I think there are several very good stories to tell. The further education sector has been under pressure for some time, and in some areas that has been a barrier to embedding EdTech. Often there is a lack of confidence either in staff skills, or that the technology will work adequately.
There can be barriers to sharing digital resources between teams in an FE college or across the sector. These barriers include capital investment in EdTech.
But there is some very, very good practice. Basingstoke College, Harlow College and Grimsby Institute of Further and Higher Education, for instance, have very strong EdTech and digital delivery to enhance learning and assessment. Where EdTech has succeeded, it has been because of leadership with a strong digital vision. I recently went to USP College, and they’ve got some exciting digital approaches with immersive classrooms, all being led by the principal.
So, are you saying it depends on the vision of the leadership team?
ETF is currently working on our leadership framework – what competencies are needed for leadership – and we have weaved digital skills and digital understanding in it. For me, these competencies are essential to drive digital transformation.
What is your ideal vision for EdTech in the FE sector, going into the future?
ETF does have an EdTech strategy document, which outlines our plans from 2018 to 2021.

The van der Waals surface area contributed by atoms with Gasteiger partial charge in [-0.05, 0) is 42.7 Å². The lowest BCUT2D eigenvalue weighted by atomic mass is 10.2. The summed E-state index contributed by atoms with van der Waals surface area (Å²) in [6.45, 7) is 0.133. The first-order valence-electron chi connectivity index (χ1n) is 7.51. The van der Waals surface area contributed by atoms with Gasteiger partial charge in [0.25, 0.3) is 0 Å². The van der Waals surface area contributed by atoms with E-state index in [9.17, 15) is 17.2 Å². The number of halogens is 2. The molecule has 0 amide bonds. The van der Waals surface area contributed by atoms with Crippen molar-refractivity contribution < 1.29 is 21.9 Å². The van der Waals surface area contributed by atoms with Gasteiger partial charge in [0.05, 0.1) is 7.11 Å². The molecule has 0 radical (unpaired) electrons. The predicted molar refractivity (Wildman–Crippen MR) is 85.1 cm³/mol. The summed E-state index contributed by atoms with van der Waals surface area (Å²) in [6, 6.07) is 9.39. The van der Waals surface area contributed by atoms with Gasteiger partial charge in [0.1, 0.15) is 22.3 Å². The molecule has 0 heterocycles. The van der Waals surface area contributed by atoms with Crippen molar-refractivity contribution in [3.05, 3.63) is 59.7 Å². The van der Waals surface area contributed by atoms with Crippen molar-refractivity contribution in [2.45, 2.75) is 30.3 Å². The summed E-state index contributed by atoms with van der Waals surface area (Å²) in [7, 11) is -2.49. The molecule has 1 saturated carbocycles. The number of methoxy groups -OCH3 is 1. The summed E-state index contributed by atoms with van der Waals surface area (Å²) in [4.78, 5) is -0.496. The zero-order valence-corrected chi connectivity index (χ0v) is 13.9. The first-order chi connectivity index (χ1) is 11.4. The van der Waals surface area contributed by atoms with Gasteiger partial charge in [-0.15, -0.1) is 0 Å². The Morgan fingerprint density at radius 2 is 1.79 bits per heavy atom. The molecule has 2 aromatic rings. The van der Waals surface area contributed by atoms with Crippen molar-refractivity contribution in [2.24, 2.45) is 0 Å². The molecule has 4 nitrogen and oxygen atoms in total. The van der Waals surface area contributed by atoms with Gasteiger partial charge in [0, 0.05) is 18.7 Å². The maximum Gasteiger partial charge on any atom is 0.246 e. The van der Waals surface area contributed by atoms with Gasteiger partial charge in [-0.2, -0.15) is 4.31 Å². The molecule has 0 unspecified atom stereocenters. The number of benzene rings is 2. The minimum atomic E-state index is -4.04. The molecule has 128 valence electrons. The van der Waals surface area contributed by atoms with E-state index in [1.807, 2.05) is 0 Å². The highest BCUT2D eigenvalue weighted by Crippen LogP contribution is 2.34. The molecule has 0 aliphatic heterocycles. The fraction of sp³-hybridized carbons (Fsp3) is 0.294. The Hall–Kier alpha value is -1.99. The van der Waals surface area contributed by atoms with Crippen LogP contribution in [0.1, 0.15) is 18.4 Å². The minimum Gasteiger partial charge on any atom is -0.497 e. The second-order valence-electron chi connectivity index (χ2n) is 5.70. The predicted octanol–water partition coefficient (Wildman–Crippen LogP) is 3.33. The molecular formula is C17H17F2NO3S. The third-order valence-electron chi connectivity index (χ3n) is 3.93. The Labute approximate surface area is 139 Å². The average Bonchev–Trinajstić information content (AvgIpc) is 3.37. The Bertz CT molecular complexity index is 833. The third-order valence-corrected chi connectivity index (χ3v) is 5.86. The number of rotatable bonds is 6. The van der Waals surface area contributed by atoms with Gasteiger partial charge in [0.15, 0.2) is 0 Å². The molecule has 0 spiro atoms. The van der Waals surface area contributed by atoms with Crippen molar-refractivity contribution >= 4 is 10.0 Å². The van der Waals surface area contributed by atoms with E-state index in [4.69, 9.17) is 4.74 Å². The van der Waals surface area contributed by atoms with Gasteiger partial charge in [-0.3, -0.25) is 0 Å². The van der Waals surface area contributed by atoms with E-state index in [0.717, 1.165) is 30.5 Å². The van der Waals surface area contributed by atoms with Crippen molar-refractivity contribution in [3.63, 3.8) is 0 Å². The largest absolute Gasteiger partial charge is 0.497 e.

I’d like to see colleges effectively teaching themselves and others to be digital citizens – to be confident using technologies safely, and able to collaboratively and constructively learn, live and work in a global society. A perfect vision for me would be for all of us to adopt a growth mindset and a commitment to self-development – to take part and effective communities of practice and peer support and share what we are doing.
I think technology can enhance communication first of all. We want people to work collaboratively synchronously and asynchronously, giving us opportunities for peer support.
The centralisation of data is critical because it means feedback won’t be lost, you can access your learning anywhere, and learners can take ownership of their own progress. Everybody in the team will know where and how support needs to be put in place and to make sure it’s put in place quickly. Technology empowers all of this.
It’s about accessibility as well. Your mobile device should be a tool that will give you that accessibility because it’s your device – you understand it, it’s set to your own preferences with the applications that you need as an individual.
We should be moving away from institutionalised systems or software to personalised applications on our mobile.
And that’s the beauty of EdTech. It’s rethinking the way we work and approach learning and teaching. Instead of saying to learners, put your mobile phone in your bag because they are going to disrupt classes, or forbid the use of Facebook or YouTube in the college because it’s distracting, we need to exploit technology as part of learning. It’s about helping learners manage their digital profile, habits and footprint – to get them to understand that, yes, technology can be extremely distracting if not used properly, but you can use those same technologies to enhance learning and empower individuals.
And that’s my mission at ETF – to show how technology is not threatening or disruptive if well managed but can benefit staff and learners in the FE sector.